- Add the browned bacon and sausage to the soup.
- Season with salt and pepper to taste.
- Serve with a drizzle of olive oil!
- The creaminess of this soup varies according to taste. I don’t like mine too creamy, after all it is a “caldo” (broth) and not a “creme” (cream). But if you like yours creamier, just add more potatoes. You can add as much as you’d like and just use water to thin it out if it gets too thick.
- You might be tempted to just chop the collard greens or (gasp!) just grab a bag of already chopped greens from the grocery store. You have to (HAVE TO! 😉 ) cut the collard greens into ribbons/strips instead of chopping it. It is the traditional way. If you don’t cut it into ribbons, the Portuguese say it is not Caldo Verde.
- Leftovers will get considerably thicker after it chills in the fridge. Just add some broth (or water) when reheating on the stove to bring it back to the original consistency.
This soup is great served as an appetizer or as a light course for a late supper, for example. I find it to be very satisfying, because of the sausage and potatoes, so I’m usually good with a bowl of this soup and a slice of bread for dinner! Maybe accompanied by some Rosemary Focaccia? Yum!
It is also customary to serve it with extra olive oil for drizzling at the table.
Caldo Verde Variations
Caldo Verde is delicious as it is, but there is always room for modifications! Here are a few suggestions:
- Make it vegan/vegetarian by omitting the bacon and sausage.
- If pork is an is an issue, you can use turkey bacon and a smoked turkey sausage, such as kielbasa.
- There is a common variation of this soup that adds white beans. It can be a great source of protein if you are omitting the sausage.
- Make it chunky! Instead of blending the potatoes, just chop them into chunks for texture.
Frequently Asked Questions
Yes, this soup can be made ahead and reheated! To reheat, warm over low heat, adding more broth or water as needed.
Leftover Caldo Verde will keep for 3-4 days stored in an airtight container in the fridge.
Yes, since the potatoes are blended into the soup, this soup freezes well. It will keep in the freezer for up to 3 months.
More Soup Recipes
- French Onion Soup
- Taco Soup
- Creamy Chicken and Rice Soup
- Cream of Spinach Soup
- German Sausage and Barley Soup
Caldo Verde (Portuguese Green Soup)
- 2 pounds Yukon Gold (or Russet) potatoes, peeled and quartered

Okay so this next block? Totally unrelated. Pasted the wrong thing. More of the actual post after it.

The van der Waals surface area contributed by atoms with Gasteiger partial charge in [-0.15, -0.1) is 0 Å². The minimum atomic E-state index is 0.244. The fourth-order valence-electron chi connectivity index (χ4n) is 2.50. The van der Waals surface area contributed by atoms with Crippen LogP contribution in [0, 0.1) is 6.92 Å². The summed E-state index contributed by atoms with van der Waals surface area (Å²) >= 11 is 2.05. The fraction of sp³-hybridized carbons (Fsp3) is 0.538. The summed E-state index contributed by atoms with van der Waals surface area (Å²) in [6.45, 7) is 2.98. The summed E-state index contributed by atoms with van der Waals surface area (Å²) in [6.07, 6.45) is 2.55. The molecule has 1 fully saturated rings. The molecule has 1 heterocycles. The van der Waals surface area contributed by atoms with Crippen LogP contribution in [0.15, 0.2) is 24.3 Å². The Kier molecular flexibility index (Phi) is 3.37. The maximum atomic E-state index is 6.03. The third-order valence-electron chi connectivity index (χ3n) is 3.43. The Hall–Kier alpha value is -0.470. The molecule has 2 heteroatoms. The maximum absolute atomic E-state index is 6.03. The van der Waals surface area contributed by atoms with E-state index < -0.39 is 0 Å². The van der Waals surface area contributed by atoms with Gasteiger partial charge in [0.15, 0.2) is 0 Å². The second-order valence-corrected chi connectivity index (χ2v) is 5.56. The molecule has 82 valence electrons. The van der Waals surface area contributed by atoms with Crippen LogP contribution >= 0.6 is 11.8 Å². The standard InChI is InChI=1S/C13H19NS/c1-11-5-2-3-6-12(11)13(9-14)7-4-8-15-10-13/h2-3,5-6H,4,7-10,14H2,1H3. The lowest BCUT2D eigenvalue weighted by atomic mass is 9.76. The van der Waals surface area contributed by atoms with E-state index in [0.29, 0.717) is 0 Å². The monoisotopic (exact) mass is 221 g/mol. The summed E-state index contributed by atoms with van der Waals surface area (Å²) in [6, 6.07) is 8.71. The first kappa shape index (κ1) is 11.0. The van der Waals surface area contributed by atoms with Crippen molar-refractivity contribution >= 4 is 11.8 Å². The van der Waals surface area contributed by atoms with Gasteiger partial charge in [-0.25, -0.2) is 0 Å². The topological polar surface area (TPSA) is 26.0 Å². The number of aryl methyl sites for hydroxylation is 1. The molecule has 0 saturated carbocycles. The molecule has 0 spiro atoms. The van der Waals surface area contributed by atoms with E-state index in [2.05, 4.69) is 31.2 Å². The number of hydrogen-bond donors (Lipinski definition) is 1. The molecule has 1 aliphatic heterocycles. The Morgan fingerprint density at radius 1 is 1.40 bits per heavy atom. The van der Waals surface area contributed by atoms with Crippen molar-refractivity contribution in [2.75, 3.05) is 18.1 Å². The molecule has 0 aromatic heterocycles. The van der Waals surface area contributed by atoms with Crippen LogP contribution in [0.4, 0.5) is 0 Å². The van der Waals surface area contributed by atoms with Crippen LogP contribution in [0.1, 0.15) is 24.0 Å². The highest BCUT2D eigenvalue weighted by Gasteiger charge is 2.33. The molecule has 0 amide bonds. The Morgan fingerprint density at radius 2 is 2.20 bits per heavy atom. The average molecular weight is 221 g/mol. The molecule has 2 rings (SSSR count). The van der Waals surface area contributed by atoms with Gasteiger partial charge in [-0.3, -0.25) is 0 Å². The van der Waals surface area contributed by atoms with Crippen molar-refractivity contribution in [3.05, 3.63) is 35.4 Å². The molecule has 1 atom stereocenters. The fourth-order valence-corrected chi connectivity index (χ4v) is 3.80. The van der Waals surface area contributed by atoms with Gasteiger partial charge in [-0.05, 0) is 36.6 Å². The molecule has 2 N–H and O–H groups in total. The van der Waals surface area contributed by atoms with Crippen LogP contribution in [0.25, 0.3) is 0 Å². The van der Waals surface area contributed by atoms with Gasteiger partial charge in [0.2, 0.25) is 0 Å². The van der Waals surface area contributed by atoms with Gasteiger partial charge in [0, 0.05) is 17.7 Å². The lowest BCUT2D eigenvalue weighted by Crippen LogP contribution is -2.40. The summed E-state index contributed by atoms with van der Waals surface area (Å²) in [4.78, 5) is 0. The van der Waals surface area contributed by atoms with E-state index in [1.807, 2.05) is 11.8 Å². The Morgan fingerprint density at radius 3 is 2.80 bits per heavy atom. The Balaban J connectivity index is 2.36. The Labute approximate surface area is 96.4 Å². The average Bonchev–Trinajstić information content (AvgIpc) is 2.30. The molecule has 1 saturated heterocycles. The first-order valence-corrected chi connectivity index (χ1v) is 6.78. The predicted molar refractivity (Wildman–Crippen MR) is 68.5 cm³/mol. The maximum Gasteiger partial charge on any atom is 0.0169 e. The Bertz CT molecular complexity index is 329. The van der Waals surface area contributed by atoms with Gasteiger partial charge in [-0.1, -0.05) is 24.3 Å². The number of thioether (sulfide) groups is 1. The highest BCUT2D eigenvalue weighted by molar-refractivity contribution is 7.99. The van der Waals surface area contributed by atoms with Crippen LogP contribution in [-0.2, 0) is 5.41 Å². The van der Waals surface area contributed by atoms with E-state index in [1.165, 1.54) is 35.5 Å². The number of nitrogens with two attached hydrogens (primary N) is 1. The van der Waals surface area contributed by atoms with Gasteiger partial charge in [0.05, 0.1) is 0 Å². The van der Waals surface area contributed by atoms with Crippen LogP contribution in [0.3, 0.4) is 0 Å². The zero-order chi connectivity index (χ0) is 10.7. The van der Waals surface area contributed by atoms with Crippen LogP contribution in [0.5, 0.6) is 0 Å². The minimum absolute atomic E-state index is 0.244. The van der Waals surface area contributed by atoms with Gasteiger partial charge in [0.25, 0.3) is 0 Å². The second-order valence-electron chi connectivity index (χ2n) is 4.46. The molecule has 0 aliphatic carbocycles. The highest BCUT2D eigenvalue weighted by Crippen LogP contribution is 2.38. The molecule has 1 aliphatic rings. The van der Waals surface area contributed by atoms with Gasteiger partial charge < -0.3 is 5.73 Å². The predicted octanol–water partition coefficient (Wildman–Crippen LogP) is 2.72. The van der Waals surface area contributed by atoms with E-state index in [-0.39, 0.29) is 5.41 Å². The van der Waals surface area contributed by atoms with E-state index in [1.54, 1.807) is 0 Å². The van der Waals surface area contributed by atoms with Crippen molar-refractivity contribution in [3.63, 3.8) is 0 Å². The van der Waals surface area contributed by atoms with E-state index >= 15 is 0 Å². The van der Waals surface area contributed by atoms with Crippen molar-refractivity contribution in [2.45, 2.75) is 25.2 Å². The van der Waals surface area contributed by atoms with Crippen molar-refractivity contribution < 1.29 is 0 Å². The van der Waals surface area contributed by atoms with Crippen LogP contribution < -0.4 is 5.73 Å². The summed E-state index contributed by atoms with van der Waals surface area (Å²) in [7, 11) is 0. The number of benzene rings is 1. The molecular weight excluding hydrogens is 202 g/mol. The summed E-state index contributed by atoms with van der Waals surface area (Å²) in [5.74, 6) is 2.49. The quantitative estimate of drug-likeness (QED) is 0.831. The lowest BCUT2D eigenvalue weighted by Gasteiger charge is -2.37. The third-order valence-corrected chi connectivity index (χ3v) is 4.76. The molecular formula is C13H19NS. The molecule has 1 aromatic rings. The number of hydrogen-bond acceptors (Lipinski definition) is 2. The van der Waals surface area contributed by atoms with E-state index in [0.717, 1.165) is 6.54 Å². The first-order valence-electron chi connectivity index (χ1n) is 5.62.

- 1 large yellow onion, peeled and quartered
- 3 cloves garlic, minced
- 1/2 cup extra-virgin olive oil, plus more for serving
- 1 pound linguiça (kielbasa or chorizo) sausage , thinly sliced
- 1 bunch collard greens, thoroughly washed
- 4 slices thick-cut bacon, diced
- 8 cups low-sodium chicken (or vegetable) broth
- Salt and pepper to taste
- Immersion Blender
- Start by removing the stem off every collard green leaf. Then, stack three to four leaves at a time and roll them like cigars. Cut them crosswise into very thin strips. Proceed with the rest of the leaves. Reserve.
- In a heavy bottomed pot, add the peeled potatoes, the quartered onion, the minced cloves of garlic, the olive oil and the chicken broth. Bring it to a boil over high heat, then lower the heat to medium low and cook until the potatoes are tender and ready to be mashed (about 20 min).
- Using an immersion blender, blend the soup until smooth. You can also use a regular blender and blend the soup in batches.
- Add the collard greens, stir, and keep cooking for 15 more minutes or until the greens are tender.
- While the greens are cooking, brown the bacon and sausage. In a large skillet, over medium heat, cook the bacon and the sausage until browned, about 5-8 minutes.
- Add the bacon/sausage mixture to the soup and cook until the soup boils again. Season with salt and pepper to taste.
- Serve immediately with extra olive oil for drizzling.
- For a creamier soup, you can add one more pound of potatoes.
- Leftovers will keep for up to 3-4 days in the fridge or can be frozen for up to 3 months.
- Reheat on the stove, over low heat, adding more liquid as needed to bring it back to the original consistency.